The fan on my GPU started acting up a couple of months ago (actually it started acting up about a year or two ago, and only recently started failing almost completely), so it doesn't spin up properly and will often stop spinning entirely for a second or two before attempting to spin up, only to repeat the process again and again and again. This means that my GPU tends to overheat, especially when doing GPU-intensive things such as watching video or playing games. Combine that with the fact that the GPU has to work even harder to push 4 times as many pixels each frame, and it makes for a very hot GPU.
Honestly, I've been pretty busy this week and haven't done much gaming on it. But even before I got this TV I was having to drastically reduce graphical settings to keep games from making my GPU so hot (over 100 C) that my computer would shut down without warning. (I've since installed SpeedFan and set it up to beep at me when my GPU starts getting that hot, so I can alt-tab out of game, or move the camera somewhere less graphically intensive to let the GPU cool down a bit).
But the bad thing about this TV is that it uses an older HDMI standard (and no DisplayPort) which means that it can only run 4K and 2K resolutions at 30Hz refresh rate. This low refresh rate can cause some issues. I tried out CS:GO at 4K at max settings for a few minutes just to see how it ran. It was nice. But screen tearing always bothers me, so I enabled V-Sync (which limited the FPS to 30) and it made the mouse movement feel lagged. Even in the menu/UI, I'd move the mouse and wouldn't see the cursor update the position right away, so I'd often overshoot when going for a button on the UI, and go right past it. It was very difficult to play the game with that kind of delayed input.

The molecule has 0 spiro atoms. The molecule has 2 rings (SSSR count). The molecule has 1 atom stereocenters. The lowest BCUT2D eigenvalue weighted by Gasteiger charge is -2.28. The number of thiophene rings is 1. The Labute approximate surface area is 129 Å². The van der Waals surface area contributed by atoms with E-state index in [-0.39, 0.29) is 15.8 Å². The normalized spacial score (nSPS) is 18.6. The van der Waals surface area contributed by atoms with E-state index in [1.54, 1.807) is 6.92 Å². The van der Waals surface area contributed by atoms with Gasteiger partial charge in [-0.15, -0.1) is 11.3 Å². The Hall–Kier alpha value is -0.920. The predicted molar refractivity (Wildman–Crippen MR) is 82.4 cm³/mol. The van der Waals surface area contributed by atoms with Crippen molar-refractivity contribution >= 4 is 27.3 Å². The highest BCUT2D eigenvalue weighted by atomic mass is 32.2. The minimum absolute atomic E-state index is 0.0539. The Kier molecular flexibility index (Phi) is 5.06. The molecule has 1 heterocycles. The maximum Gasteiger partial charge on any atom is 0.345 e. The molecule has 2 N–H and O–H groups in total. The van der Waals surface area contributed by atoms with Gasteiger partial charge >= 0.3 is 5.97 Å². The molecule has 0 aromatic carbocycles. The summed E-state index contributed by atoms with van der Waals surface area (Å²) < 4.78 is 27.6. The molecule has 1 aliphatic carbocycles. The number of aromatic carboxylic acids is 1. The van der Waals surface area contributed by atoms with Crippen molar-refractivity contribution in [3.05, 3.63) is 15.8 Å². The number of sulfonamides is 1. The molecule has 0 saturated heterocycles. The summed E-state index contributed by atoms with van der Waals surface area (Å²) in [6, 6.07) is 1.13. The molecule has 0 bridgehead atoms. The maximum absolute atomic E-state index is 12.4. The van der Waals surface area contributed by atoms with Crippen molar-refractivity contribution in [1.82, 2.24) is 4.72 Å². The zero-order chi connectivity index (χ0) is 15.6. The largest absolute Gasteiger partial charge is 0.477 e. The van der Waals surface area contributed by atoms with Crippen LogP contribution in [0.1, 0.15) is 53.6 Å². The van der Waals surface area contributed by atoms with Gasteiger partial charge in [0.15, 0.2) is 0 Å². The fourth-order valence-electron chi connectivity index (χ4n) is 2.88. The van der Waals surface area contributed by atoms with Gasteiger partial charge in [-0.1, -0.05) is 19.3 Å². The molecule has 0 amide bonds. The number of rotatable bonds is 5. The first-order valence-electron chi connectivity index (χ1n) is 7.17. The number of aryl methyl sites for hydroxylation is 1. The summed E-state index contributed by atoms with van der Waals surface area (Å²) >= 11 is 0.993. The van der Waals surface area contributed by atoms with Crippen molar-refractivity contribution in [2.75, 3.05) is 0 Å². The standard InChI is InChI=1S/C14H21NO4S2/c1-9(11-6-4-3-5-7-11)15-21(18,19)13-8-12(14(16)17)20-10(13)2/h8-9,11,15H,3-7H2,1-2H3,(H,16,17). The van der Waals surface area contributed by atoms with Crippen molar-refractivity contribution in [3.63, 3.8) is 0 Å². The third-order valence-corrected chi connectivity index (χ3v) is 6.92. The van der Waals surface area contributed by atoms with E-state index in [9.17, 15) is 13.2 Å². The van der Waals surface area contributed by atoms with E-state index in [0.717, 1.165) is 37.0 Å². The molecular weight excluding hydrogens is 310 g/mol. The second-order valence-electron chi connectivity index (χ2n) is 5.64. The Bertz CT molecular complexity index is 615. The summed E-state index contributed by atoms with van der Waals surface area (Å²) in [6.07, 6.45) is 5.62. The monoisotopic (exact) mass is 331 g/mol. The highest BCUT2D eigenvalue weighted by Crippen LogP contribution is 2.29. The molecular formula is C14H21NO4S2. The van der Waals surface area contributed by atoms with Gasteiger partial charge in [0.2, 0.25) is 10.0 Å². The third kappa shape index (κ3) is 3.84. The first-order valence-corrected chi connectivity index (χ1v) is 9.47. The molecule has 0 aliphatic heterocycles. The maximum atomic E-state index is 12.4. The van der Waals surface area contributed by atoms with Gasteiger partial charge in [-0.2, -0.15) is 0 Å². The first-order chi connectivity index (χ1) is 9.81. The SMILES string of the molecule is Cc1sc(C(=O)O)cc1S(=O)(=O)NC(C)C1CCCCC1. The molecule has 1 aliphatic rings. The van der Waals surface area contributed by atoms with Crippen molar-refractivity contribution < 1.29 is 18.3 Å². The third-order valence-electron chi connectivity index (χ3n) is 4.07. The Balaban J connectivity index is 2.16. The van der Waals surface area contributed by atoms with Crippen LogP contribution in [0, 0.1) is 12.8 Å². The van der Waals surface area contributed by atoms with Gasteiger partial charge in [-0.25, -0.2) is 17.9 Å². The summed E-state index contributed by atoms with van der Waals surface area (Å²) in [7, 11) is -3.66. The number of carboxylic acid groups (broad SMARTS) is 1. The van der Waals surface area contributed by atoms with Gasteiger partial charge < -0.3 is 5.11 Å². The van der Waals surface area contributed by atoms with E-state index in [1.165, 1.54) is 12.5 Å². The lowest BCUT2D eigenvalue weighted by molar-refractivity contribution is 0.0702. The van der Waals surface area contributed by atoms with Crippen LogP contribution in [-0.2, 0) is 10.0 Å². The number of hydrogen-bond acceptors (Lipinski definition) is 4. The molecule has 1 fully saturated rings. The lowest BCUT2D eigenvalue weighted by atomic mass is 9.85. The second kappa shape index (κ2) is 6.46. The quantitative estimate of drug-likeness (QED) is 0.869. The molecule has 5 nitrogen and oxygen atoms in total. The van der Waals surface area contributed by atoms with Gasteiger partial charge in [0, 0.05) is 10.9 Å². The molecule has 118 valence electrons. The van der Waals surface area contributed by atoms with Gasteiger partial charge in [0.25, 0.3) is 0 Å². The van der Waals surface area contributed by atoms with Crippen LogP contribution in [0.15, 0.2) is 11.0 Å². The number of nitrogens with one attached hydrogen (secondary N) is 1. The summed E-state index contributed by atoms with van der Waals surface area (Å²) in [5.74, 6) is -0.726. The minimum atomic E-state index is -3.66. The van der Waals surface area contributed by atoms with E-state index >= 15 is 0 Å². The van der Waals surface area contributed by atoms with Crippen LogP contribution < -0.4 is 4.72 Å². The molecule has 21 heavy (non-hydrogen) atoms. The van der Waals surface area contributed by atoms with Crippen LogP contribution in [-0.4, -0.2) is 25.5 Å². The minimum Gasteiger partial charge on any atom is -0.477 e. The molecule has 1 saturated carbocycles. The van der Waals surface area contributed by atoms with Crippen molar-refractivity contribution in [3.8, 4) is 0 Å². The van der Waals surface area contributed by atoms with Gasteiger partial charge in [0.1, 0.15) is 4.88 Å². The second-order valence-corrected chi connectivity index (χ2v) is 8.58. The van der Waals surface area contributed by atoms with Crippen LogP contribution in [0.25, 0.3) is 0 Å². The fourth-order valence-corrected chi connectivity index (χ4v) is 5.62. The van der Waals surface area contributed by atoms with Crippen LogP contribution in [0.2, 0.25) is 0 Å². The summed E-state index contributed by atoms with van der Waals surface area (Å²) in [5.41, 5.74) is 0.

I played an older game called Majesty 2 at full settings (with shadows turned down one notch, since somehow that made things go from super choppy to super smooth even though I couldn't tell any visual difference between the two settings). It's pretty awesome to see it so big and pristine. But there was one big problem! The UI didn't scale with the resolution. So all the UI seemed super tiny on the borders of the screen. It plays like an RTS, so unit information will be at the bottom, with action/build shortcuts in the bottom right corner, minimap and related functions in the bottom left corner, some special use items in the top left corner, and game speed controls and menus in the top right corner. They were so small, it felt like a real chore having to move my mouse cursor all the way across the screen to press the icons. It made me really wish there were more hotkeys for all the different actions.Here's a screenshot of what I'm talking about